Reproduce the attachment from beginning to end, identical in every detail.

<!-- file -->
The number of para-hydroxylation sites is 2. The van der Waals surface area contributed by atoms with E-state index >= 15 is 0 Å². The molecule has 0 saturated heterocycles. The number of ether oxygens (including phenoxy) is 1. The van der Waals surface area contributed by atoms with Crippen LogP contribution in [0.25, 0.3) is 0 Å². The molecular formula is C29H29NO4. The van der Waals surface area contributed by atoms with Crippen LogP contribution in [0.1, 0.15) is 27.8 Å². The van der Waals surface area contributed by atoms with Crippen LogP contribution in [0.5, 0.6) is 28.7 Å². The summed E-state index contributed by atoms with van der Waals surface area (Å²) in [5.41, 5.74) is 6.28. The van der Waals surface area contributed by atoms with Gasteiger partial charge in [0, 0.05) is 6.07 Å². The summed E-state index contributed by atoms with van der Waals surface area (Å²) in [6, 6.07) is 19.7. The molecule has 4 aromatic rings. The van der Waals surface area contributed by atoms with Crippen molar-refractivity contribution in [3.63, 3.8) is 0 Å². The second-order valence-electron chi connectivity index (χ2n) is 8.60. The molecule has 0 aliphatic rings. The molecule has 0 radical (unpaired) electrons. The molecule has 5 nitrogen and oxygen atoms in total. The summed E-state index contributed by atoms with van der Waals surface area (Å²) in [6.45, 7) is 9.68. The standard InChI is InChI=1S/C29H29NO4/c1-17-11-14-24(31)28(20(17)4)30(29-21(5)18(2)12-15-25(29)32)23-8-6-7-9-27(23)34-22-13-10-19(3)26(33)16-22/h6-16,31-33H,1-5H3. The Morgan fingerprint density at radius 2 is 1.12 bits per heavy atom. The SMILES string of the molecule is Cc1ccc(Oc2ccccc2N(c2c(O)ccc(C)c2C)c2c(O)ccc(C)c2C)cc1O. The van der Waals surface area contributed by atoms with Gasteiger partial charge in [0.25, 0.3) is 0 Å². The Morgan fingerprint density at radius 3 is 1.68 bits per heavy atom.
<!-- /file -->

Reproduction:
The number of para-hydroxylation sites is 2. The van der Waals surface area contributed by atoms with E-state index >= 15 is 0 Å². The molecule has 0 saturated heterocycles. The number of ether oxygens (including phenoxy) is 1. The van der Waals surface area contributed by atoms with Crippen LogP contribution in [0.25, 0.3) is 0 Å². The molecular formula is C29H29NO4. The van der Waals surface area contributed by atoms with Crippen LogP contribution in [0.1, 0.15) is 27.8 Å². The van der Waals surface area contributed by atoms with Crippen LogP contribution in [0.5, 0.6) is 28.7 Å². The summed E-state index contributed by atoms with van der Waals surface area (Å²) in [5.41, 5.74) is 6.28. The van der Waals surface area contributed by atoms with Gasteiger partial charge in [0, 0.05) is 6.07 Å². The summed E-state index contributed by atoms with van der Waals surface area (Å²) in [6, 6.07) is 19.7. The molecule has 4 aromatic rings. The van der Waals surface area contributed by atoms with Crippen molar-refractivity contribution in [3.63, 3.8) is 0 Å². The second-order valence-electron chi connectivity index (χ2n) is 8.60. The molecule has 0 aliphatic rings. The molecule has 0 radical (unpaired) electrons. The molecule has 5 nitrogen and oxygen atoms in total. The summed E-state index contributed by atoms with van der Waals surface area (Å²) in [6.45, 7) is 9.68. The standard InChI is InChI=1S/C29H29NO4/c1-17-11-14-24(31)28(20(17)4)30(29-21(5)18(2)12-15-25(29)32)23-8-6-7-9-27(23)34-22-13-10-19(3)26(33)16-22/h6-16,31-33H,1-5H3. The Morgan fingerprint density at radius 2 is 1.12 bits per heavy atom. The SMILES string of the molecule is Cc1ccc(Oc2ccccc2N(c2c(O)ccc(C)c2C)c2c(O)ccc(C)c2C)cc1O. The van der Waals surface area contributed by atoms with Gasteiger partial charge in [0.25, 0.3) is 0 Å². The Morgan fingerprint density at radius 3 is 1.68 bits per heavy atom.